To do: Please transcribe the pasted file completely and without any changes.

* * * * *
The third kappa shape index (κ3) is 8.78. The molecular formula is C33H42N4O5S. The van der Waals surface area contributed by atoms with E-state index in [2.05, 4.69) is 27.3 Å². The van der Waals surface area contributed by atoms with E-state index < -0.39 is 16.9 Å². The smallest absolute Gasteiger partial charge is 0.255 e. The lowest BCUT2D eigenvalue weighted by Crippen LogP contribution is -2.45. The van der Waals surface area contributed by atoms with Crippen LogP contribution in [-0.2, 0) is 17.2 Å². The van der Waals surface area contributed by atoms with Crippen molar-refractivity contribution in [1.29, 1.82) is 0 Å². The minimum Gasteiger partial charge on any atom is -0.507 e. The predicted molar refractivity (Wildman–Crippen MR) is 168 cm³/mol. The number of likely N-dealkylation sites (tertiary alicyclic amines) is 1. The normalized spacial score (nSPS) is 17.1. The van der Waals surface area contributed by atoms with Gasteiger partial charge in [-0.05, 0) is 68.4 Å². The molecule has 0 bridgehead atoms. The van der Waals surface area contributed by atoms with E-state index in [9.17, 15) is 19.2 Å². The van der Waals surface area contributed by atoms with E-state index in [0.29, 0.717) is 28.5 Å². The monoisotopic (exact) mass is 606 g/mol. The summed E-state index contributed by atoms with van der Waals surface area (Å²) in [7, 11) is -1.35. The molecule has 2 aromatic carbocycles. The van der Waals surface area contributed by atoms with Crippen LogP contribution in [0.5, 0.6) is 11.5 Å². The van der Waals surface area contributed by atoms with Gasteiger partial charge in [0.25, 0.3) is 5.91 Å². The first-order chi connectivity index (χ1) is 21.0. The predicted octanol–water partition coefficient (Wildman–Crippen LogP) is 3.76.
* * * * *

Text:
The third kappa shape index (κ3) is 8.78. The molecular formula is C33H42N4O5S. The van der Waals surface area contributed by atoms with E-state index in [2.05, 4.69) is 27.3 Å². The van der Waals surface area contributed by atoms with E-state index < -0.39 is 16.9 Å². The smallest absolute Gasteiger partial charge is 0.255 e. The lowest BCUT2D eigenvalue weighted by Crippen LogP contribution is -2.45. The van der Waals surface area contributed by atoms with Crippen LogP contribution in [-0.2, 0) is 17.2 Å². The van der Waals surface area contributed by atoms with Crippen molar-refractivity contribution in [1.29, 1.82) is 0 Å². The minimum Gasteiger partial charge on any atom is -0.507 e. The predicted molar refractivity (Wildman–Crippen MR) is 168 cm³/mol. The number of likely N-dealkylation sites (tertiary alicyclic amines) is 1. The normalized spacial score (nSPS) is 17.1. The van der Waals surface area contributed by atoms with Gasteiger partial charge in [-0.05, 0) is 68.4 Å². The molecule has 0 bridgehead atoms. The van der Waals surface area contributed by atoms with E-state index in [9.17, 15) is 19.2 Å². The van der Waals surface area contributed by atoms with E-state index in [0.29, 0.717) is 28.5 Å². The monoisotopic (exact) mass is 606 g/mol. The summed E-state index contributed by atoms with van der Waals surface area (Å²) in [7, 11) is -1.35. The molecule has 2 aromatic carbocycles. The van der Waals surface area contributed by atoms with Crippen LogP contribution in [0.5, 0.6) is 11.5 Å². The van der Waals surface area contributed by atoms with Gasteiger partial charge in [0.25, 0.3) is 5.91 Å². The first-order chi connectivity index (χ1) is 21.0. The predicted octanol–water partition coefficient (Wildman–Crippen LogP) is 3.76.